Manning the Frontlines of Care
Lilly Hill spent the days before Hurricane Sandy trying to persuade elderly residents in a windswept housing complex on Seagirt Avenue in Far Rockaway to evacuate. But, mindful of what they saw as fruitless and disruptive evacuations during the less-intense Hurricane Irene, many remained in place.
So they stayed as the pre-Halloween storm crashed onto their shores, lapped into the lobby of their building and cut off electricity, running water and heat. And Lilly, a 25-year veteran home health aide with Partners in Care, stayed with them, overnight, without a break for four days.
By night, Lilly slept on a cot she set up in the building's second-floor Partners in Care Office. By day, she knocked on doors to check on clients and their aides, who had volunteered, as she had, to stay over. "Unless someone comes to knock on these people's doors, no one comes to see them," she says.
Along with other aides, Lilly ferried containers of water up and down stairs, managed supplies and helped the city unload trucks of food and water to supply the building. They organized transportation for residents who wanted to evacuate after the storm as temperatures dipped and food and medicine ran low. And they banded together, along with family members, to transport wheelchair-bound residents down as many as 14 flights of stairs to evacuate to local shelters or family members' homes.
Trained home health aides are skilled, compassionate caregivers who man the vital front lines of health care for vulnerable seniors and others not stable enough to be on their own. To help keep at-risk individuals out of the hospital and living safely and as comfortably as possible in their homes, aides help with cooking, dressing, laundry, bathing, toileting and other activities of daily living.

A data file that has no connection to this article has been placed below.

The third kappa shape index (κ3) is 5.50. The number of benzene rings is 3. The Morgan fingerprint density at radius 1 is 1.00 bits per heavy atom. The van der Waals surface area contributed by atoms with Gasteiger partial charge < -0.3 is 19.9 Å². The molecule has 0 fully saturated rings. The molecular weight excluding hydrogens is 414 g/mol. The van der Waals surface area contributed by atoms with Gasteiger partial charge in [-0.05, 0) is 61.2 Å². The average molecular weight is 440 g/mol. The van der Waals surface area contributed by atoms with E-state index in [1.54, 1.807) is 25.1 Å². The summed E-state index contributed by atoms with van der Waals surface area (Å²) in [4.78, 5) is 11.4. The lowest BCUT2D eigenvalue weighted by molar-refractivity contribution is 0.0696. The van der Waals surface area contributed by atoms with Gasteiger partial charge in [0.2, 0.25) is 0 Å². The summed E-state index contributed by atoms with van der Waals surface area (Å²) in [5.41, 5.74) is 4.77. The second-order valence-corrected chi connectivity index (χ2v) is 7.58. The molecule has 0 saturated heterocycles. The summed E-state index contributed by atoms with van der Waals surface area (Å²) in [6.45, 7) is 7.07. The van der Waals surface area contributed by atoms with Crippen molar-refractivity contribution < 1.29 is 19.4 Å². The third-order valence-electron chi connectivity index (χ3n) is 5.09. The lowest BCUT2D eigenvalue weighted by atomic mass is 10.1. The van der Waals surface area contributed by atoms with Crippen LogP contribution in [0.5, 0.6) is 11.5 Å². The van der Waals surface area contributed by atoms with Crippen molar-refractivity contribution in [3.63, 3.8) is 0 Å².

Their mission is all the more urgent when elevators in a 25-story building stop working, there is no running water to drink or flush toilets, food grows limited, medications run out, and apartments and stairwells are dark and cold. Personally and professionally, I could not be more proud of our resourceful aides who went above and beyond the call of duty before, during and after Hurricane Sandy, spending days and nights serving as a lifeline to the most vulnerable New Yorkers.
Home Health Agency as Transportation Central
The subway, too, is a lifeline for many New Yorkers. So when a subway shutdown loomed the Sunday before the storm, many of our employees -- from finance and account people to marketing and communications staffers -- set up a command central at our midtown offices to make sure our home health aides could get to the front lines of care they so ably deliver.
We had almost 100 people from across our organization manning phones in the office and remotely from home to make sure first and foremost that the most frail and vulnerable clients were covered, to make logistical and travel arrangements for aides in a hobbled city, and to monitor supplies on hand and supplies needed (including flashlights and candles) so no client would have to go without. With many of us staying night after night at "command central," we arranged car pools (who had enough gas?), tracked down vans (who would go to the Rockaways?), and called on aides to leave their own homes (which, for many, were also in harm's way) to be in place for their clients. The aides packed a bag, extra clothes and extra food, bid goodbye in some cases to elderly parents or newborn babies, and went to work Sunday before 5 p.m. to be in place Monday morning at 8 a.m. sharp.
Home health aide Oladipupo Ahmedhad, who had a 3-month-old baby at home, jumped in the subway Sunday night before the subway shut down to get to the Upper West Side and be by his client's side when the storm hit. And there he remained without a break until Wednesday. With no way to travel back and forth from Weehawken, N.J., home health aide Rosendo Inoa stayed for days with his client in Manhattan after the storm hit.